By Andrea Wachter, LMFT
In a recent session with a client, we discussed the painful, insidious, incessant, and automatic nature of her bad body image thoughts. Since this particular woman loves to garden, I chose a metaphor I knew she would relate to. I told her that she is not responsible for the demeaning thoughts she has about her body because she did not plant the seeds in which those thoughts took root. Our culture did. And she doesn’t choose to have such hurtful thoughts sprout up on a regular basis; nobody would consciously decide to have such painful thoughts. I suggested that her negative body image thoughts are like weeds; they just pop up. It’s not her fault.
But there is something that she—and all of us who find such thoughts popping into our heads—can do to rid ourselves of these mental “weeds.” We can pull the weeds and then plant and nourish new thoughts that are self-loving and healthy.
When I suggested this remedy to my client, she replied, “It’s so hard! It’s just too much work to try to catch my thoughts and change them!” This from a woman who pushed human beings out of her body, is raising said beings, has a self-made business, a marriage, and elderly parents she often takes care of. This woman knows how to do hard!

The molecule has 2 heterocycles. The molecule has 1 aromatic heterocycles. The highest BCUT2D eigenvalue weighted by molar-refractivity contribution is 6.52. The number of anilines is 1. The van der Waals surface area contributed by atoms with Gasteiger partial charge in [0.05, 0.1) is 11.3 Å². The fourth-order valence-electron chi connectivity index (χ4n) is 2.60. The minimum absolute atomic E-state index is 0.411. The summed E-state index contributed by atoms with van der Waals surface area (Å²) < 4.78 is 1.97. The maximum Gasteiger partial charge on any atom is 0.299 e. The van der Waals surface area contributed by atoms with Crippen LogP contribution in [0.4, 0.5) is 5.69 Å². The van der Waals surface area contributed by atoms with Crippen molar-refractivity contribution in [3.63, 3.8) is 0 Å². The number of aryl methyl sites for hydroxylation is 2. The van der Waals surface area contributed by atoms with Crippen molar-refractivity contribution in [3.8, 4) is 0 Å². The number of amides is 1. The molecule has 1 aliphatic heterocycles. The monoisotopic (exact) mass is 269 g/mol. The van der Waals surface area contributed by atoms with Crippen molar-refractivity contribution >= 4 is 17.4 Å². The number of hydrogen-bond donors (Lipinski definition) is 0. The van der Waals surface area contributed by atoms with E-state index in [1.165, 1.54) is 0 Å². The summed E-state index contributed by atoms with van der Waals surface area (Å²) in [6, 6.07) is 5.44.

Yes, weeding out self-critical thoughts and planting nurturing ones is hard. But so is walking around hating our precious bodies all the time. And so is dieting, overeating and all the behaviors we do as a result of that self-hatred. “You are already doing hard,” I told my client. “The self-hating hard is familiar; the unfamiliar challenge is to be aware of your automatic thoughts and choose ones that are kinder and more supportive.” It takes effort and practice to weed out deeply rooted beliefs that tell us: You are unworthy, unattractive and unlovable. You must do more, be more and try harder. You have to change the shape of your body in order to be okay. But we all have the power to pull the mental weeds that inhibit our growth and our health. And we all have it within us to plant new seeds.
So I asked this amazing woman, “When you are gardening and find yourself in an uncomfortable position—like maybe your knee is on a pebble or your back is aching—do you shift your body?” “Yes, of course.” she replied. I explained that she could treat her negative body image thoughts similarly. When she becomes aware of a bad body image thought, she can shift her position and choose thoughts that are kinder and more inspiring. Will it be challenging to make this shift? Sure. But think of how much stronger and better she’ll feel when she’s no longer beating herself up all the time.
The next time you notice a bad body image thought sprouting up, see if you can pull that mental weed and plant a new seed. One of kindness, compassion, acceptance, and dare I say, love.